The Indians who can do it all

Being a cricket journalist while on holiday in India has its advantages, no doubt. Most people I encounter are keen to know my job (and even more importantly which company employs me), and quite a few know of Cricinfo and are desperate, it seems, to prove their cricketing worth. One young chap today (whose friendly nature threatened to descend into irritating begging) is surely the future of Indian cricket, if not the world.

He bowls leg-spin better than Shane Warne and models his off-spinner’s doosra on Murali; he opens the bowling at the speed of light, not unlike Darren Gough apparently; he keeps wicket with the feline-feet of Alan Knott (!) and bats like Marcus Trescothick, Michael Warne (it’s the accent, but I couldn’t help chuckling) and Adam Gilchrist. A killer player, then, if fantastical.

Watch out for him. He, and the identical dozen other youngsters who I’ve come across, will be dominating the world shortly…

The Nilgiri Mountains

The Geoffrey Oi!cotts (disGrace on bass; Alan Knott on drums)

Further to Scott’s post, and Andrew’s piece, comes this example of YouTube at its brilliant, bizarre best. Among the historical gems, a lot of the other videos there are fairly drab’n’dull recollections of fans playing village cricket. Boring. But searching for “cricket” throws up the odd seemingly inexplicable video, such as this: a band called the Geoffrey Oi!cotts. Their MySpace entry reveals the following:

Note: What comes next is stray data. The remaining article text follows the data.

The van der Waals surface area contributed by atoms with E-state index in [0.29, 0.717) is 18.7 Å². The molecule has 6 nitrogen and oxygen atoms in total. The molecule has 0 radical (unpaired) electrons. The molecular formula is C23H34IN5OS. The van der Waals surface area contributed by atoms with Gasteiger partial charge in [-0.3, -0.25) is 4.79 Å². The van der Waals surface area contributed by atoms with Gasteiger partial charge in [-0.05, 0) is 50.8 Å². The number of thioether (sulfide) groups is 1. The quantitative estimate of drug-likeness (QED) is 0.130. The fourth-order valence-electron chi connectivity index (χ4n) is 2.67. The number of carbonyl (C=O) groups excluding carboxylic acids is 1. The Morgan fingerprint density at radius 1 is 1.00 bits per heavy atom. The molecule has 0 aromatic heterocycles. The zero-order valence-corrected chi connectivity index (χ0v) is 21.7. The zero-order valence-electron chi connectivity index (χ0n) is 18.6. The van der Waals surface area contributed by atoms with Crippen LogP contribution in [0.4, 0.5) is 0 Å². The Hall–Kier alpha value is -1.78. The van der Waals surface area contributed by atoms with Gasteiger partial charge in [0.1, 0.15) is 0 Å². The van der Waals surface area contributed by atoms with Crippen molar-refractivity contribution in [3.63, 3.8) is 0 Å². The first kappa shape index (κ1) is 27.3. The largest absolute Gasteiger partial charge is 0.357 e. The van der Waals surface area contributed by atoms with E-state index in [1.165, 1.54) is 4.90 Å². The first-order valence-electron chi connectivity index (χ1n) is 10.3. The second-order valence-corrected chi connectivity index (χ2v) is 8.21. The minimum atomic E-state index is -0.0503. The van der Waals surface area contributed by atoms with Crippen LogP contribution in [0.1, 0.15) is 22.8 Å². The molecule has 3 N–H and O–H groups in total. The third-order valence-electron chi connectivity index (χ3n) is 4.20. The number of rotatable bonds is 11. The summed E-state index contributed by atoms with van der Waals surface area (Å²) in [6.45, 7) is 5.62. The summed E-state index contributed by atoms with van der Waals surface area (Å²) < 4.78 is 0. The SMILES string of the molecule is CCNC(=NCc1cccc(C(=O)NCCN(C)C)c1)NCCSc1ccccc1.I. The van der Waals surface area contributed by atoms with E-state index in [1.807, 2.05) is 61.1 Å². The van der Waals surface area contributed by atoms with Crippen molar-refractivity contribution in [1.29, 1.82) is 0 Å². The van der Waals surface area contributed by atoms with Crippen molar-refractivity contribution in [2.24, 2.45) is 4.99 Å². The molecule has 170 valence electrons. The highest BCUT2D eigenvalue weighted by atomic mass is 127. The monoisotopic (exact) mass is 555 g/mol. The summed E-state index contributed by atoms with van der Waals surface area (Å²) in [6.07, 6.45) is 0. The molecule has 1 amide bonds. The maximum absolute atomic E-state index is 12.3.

Band Members
Freddy Skintoft (vocals) W.C. disGrace (bass) A.P.E. sKnott (drums) Devon Malcolm McClaren (guitar) The Dickie Birds (backing troupe and groupies)

Influences
Yorkshire pride.

Sounds Like
The thwack of willow on leather on a sunny yorkshire afternoon..

Record Label
hahahahahaha

What a brilliant image that is. Alan Knott on drums (still equipped with wicketkeeping gloves, and a toothy grin); Devon Malcolm, massive 1980s bottle-top glasses, attached to a Fender and – best of all? – several Dickie Birds, rolling up their sleeves and tottering in the background. The Geoffrey Oi!cotts, based in Leeds, also do a passable cover of the Cockney Rejects’ only decent song, Oi! Oi! Oi!, as below (click here if it doesn’t show up).

All of this musicery begs the question: which five cricketers, past or present, would be in your band? The stupider, most unlikely the better. Tony Lewis would have to be lead vocalist for a start, closely followed by Mike Smith on drums…